Plus, there’s the pure personnel involved. I reached out to a Cardinal fan who is also an NBA fan, and asked him how many people are involved with the day-to-day of running practices and games in the NBA. With players, coaches, trainers, PR, and maybe digital media, he landed at 30 people. The Cardinals, thanks to a handy recent tweet, have a traveling team of 58 people. So baseball teams have twice as many people to live in a bubble. Then take into account that less teams are on campus for the NBA than would be in the MLB.

So let’s do some math. The NBA has to quarantine and bubble roughly 660 people from July until the middle of August. On August 17th, that number goes down to 480, and then 240, and then to 120 and then to just 60. I don’t know if my friend’s numbers are exactly accurate, but they aren’t far off and it doesn’t detract from my point. Meanwhile, the MLB is carrying roughly 1,740 people all total, and that’s not including people who are on the 60 man who will be called up for injuries throughout the season. So the MLB would have to quarantine and bubble 1,740+ people for most of the NBA playoffs up until the NBA title and then the theoretical MLB playoffs start and the numbers start going down.

Let’s move on to the NHL, which I think can start and end with just saying they get to play in Canada. Players might break protocol there, but it is much less likely to matter. In all of Canada, there are 6,222 active cases. There are 513 new cases as of July 31st. In Florida, there are 9,007 daily new cases. It’s actually insane that Florida, not a huge state, literally has over 17x the amount of new cases as Canada right now. That’s just Florida too. Arizona has 3,212 daily new cases. Texas has 9,750 daily new cases. The NHL I think has a similar amount of people that would constitute a “traveling team,” but they’re just playing in a much, much, much safer environment.

And then pretty much every argument I used above, about how the teams will be dwindling at the same time that no teams get removed for the MLB, applies to the NHL too. It’s easier to bubble a bunch of people for a month, and then as it potentially gets more complicated to keep a bunch of people in a bubble, less people need to be in that bubble and who does have to is now closer to getting a Stanley Cup. It’s just a completely different ballgame from having all 30 teams play for two months straight in a bubble, at least a third of which will probably know quickly that they won’t be making the playoffs.. The Stanley Cup playoffs are supposed to end no later than October 4th, which is about when the MLB playoffs are supposed to start. Get the difference?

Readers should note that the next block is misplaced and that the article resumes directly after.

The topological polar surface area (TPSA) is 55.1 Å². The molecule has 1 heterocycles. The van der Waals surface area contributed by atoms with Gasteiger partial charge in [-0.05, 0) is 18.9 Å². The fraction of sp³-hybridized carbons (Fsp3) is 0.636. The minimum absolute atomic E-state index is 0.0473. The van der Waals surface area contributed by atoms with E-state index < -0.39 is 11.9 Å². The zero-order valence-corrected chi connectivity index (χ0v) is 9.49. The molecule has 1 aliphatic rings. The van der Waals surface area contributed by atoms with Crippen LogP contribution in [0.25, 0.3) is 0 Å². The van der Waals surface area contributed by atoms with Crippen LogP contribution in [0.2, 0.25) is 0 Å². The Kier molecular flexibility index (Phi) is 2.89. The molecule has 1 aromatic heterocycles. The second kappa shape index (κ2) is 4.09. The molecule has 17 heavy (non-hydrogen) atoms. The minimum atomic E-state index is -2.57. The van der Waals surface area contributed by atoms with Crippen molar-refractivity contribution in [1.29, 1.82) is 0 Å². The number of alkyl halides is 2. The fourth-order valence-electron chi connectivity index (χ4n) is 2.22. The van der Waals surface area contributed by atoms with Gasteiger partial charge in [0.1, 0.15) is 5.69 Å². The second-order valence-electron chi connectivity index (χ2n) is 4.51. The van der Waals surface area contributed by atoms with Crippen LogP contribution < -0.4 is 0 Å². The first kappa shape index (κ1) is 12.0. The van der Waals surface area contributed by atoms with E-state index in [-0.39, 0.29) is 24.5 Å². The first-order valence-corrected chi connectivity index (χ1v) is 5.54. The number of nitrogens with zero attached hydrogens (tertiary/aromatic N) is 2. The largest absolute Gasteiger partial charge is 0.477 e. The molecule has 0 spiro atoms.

And lastly, and the easiest to say is not the same is the MLS. I again don’t know how many people are on a traveling team, but it’s no more than the NBA at the least. And this league too set it up to a playoff style bracket near immediately. They officially started games on July 8, the playoff bracket started July 25th. Games end August 11th. Even the winner of the MLS is Back Tournament is going to spend less time in a bubble than the entirety of the MLB will be by about a month.

Really the biggest problem, aside from the length of the season, aside from the amount of teams, and even aside from the amount of people that would need to be bubbled, is that they’d presumably need to play in Florida, Texas, or Arizona. I realize the NBA is also in Florida, but there’s no Disney World set-up for the MLB. I think most people would agree that some less than smart MLB players would ignore the bubble. So how exactly would the league prevent players and personnel from leaving this bubble? Security? What are they going to post a guard at each door? I’m certainly not convinced with a bubble that things are that different than from right now.

And part of that is a lack of faith that the MLB and Rob Manfred would really take any measures to protect that bubble. Yes, the players are too to blame. But so is the MLB at large for... seemingly not have any plans or contingencies. This wouldn’t change with a bubble. It’s be just as makeshift and wobbly. That’s why it annoys me to see people put 100 percent blame on the MLBPA. Everyone is to blame for this shitshow.